With its modern facilities and comfortable accommodation, Robinson is also one of Cambridge's most important conference centres, and always hosts a number of conferences during the summer months when the undergraduate students are away on their long vacation. Robinson also has a purpose-built conference centre, twenty miles west of Cambridge at Wybostonmarker on the border with Bedfordshire, which is used both for one-off meetings and for regular events such as the annual conference of the Association of Business Psychologists. Unlike some of the older colleges, Robinson does not own large amounts of land which can be used as a source of income; thus the ability to host conferences represents an important financial resource.

Student life

Students of the college are represented by the Robinson College Students' Association, or RCSA , headed by a President, with members of the college elected into positions on the RCSA committee every year. Politically, Robinson is liberal, but its reputation normally places it amongst the more apathetic of Cambridge colleges, unlike King'smarker or Claremarker, which have a more radical left-wing reputation. Nonetheless, Robinson has supplied a large number of Green Officers to the Cambridge University Students' Union in recent years and was recently judged the most environmentally friendly college in Cambridge . Similarly, the RCSA is currently supporting a campaign to become an official FairTrade College. Despite its alleged apathy, several College members have played major roles in University politics, including CUSU president 2006-2007, and Union Society President for Easter 2009.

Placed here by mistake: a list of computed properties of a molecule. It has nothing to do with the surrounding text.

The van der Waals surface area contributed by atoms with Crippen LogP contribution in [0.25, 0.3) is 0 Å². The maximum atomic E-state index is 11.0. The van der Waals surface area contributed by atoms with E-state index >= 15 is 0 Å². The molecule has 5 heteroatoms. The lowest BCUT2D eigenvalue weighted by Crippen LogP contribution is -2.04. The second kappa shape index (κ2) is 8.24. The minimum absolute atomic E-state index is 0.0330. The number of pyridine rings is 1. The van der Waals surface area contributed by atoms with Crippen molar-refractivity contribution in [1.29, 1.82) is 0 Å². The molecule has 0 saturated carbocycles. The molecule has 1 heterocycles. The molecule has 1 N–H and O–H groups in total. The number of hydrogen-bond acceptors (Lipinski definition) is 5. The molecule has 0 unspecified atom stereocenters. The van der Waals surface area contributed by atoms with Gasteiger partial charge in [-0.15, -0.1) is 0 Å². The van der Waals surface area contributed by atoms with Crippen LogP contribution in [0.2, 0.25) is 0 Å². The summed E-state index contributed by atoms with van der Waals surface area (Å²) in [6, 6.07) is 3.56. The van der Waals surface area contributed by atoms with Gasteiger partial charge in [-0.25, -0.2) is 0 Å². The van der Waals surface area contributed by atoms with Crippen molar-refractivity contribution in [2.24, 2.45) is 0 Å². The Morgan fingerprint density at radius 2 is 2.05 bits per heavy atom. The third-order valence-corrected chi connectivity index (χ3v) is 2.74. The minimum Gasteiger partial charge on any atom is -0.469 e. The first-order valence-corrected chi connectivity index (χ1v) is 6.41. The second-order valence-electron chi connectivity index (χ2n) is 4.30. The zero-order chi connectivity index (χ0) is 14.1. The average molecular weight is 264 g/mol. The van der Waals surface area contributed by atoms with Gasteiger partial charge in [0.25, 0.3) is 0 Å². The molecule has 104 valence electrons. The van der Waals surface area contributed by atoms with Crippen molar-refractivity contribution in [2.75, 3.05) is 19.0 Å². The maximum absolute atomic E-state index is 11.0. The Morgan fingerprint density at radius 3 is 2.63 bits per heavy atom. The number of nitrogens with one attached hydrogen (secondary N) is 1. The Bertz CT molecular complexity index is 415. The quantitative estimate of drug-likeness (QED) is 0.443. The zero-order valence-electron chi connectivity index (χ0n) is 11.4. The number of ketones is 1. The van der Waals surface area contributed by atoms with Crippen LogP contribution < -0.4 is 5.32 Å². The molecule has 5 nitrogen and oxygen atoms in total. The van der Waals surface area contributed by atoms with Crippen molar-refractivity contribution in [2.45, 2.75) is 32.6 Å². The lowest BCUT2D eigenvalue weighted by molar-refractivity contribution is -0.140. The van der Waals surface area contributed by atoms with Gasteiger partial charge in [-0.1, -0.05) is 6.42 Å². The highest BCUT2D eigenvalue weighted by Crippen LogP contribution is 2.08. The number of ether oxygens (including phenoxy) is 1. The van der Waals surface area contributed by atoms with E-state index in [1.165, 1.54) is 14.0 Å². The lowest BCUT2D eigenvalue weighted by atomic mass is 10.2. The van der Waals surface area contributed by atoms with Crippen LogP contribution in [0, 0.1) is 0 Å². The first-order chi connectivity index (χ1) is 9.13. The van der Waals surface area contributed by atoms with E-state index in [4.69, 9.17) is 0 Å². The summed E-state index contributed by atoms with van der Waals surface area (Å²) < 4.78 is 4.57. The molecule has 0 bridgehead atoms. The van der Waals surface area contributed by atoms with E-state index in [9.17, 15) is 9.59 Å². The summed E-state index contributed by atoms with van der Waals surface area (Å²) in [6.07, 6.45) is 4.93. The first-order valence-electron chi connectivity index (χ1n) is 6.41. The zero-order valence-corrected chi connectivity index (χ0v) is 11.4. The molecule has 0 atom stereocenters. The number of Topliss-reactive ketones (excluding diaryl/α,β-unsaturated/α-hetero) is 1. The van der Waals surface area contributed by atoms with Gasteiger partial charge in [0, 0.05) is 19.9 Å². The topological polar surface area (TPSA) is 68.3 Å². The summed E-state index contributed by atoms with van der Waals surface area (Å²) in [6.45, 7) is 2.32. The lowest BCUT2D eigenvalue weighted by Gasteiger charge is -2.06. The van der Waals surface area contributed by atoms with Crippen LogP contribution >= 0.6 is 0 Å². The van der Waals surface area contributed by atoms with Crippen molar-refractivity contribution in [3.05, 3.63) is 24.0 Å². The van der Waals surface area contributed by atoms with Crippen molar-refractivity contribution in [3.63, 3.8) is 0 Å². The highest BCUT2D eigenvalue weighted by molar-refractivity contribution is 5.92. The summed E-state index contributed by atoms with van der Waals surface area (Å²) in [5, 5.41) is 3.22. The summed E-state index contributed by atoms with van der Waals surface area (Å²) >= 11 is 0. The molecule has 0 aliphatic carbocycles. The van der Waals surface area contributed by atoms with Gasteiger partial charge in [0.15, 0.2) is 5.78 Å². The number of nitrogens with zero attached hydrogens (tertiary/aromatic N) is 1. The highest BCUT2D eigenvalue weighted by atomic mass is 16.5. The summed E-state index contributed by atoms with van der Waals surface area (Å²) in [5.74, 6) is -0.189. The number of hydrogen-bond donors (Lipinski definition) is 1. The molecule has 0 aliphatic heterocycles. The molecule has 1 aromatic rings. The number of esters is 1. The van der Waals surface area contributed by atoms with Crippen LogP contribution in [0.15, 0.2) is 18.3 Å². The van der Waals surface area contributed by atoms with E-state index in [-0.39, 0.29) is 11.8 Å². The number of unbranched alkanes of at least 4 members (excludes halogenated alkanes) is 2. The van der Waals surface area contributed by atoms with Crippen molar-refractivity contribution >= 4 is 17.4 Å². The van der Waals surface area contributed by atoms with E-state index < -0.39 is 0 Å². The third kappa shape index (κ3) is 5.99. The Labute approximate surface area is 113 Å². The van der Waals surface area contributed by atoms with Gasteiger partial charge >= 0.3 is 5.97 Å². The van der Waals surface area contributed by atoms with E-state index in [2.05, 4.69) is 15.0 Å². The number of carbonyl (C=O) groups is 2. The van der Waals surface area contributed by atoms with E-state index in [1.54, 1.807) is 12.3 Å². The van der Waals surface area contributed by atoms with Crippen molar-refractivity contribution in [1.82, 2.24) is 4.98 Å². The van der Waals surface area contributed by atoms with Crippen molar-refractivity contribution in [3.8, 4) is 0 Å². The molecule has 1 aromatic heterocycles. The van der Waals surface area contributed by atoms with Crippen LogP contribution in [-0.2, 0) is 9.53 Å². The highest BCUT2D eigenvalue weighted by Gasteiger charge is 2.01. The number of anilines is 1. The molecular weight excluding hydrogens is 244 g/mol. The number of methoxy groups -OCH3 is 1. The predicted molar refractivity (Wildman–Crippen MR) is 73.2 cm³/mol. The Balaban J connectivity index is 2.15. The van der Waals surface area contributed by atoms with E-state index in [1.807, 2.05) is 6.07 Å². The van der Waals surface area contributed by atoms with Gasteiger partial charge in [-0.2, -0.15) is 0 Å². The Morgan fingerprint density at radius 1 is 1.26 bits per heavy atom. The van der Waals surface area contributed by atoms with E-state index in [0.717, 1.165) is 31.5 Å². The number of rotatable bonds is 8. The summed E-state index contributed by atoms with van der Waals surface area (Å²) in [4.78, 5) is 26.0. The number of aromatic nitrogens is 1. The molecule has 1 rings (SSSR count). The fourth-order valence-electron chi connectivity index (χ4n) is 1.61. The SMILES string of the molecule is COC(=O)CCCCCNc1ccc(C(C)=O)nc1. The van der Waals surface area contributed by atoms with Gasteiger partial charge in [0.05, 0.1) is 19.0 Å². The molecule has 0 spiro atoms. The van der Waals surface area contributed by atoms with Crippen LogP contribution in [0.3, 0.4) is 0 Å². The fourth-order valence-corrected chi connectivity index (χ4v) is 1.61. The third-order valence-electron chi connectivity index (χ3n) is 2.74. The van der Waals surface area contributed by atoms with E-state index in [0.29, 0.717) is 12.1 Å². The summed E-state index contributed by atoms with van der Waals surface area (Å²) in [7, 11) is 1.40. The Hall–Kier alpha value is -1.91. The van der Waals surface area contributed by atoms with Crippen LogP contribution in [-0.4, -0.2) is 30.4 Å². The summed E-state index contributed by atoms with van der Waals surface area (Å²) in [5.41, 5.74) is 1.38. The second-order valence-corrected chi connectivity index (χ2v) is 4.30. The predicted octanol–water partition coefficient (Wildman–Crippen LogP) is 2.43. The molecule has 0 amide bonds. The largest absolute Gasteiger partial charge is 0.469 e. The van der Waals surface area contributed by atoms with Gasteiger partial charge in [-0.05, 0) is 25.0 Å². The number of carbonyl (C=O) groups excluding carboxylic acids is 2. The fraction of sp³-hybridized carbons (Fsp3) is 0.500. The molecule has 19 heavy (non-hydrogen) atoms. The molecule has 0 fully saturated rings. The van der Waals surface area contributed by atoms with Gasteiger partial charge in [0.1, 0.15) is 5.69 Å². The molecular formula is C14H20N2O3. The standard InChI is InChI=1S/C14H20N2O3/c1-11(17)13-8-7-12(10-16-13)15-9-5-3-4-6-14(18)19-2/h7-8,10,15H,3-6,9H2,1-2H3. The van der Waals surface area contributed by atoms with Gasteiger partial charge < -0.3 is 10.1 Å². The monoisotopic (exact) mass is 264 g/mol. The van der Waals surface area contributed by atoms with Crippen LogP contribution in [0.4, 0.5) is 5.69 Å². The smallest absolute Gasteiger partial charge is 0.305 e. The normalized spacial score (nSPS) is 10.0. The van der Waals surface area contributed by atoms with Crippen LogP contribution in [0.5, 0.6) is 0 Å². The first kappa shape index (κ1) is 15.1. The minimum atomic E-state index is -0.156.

Like other colleges, Robinson provides its students with recreational facilities such as a JCR/MCR, TV room, art room and bar. As a result of its other role as a conference centre, the college is equipped with two auditoria that are available for student use during term; the larger one in particular being frequently used by the college's film society and "Brickhouse Theatre Company" (dramatic society) . There is also a purpose-built party room ("The Bassment"), dedicated to hosting college "bops" and other entertainments. Musical talents are catered for by way of a music room, CD library and chapel. A wide range of college-based societies are on offer for Robinson members, and there are also several sports teams, covering most major sports: everything from water polo and cricket to rowing and rugby union. Robinson also has a strong record in Cambridge college pool and darts leagues; having been Pocket billiards champions 8 of the 10 years from 1999/2000 to the 2008/2009 season, and winning the darts league 4 consecutive times from 2005/2006 to 2008/2009.

Notable alumni

See also :Category:Alumni of Robinson College, Cambridge

Notable fellows

See also :Category:Fellows of Robinson College, Cambridge

See also

External links


  • College website and links followed within, particularly the "college information" section: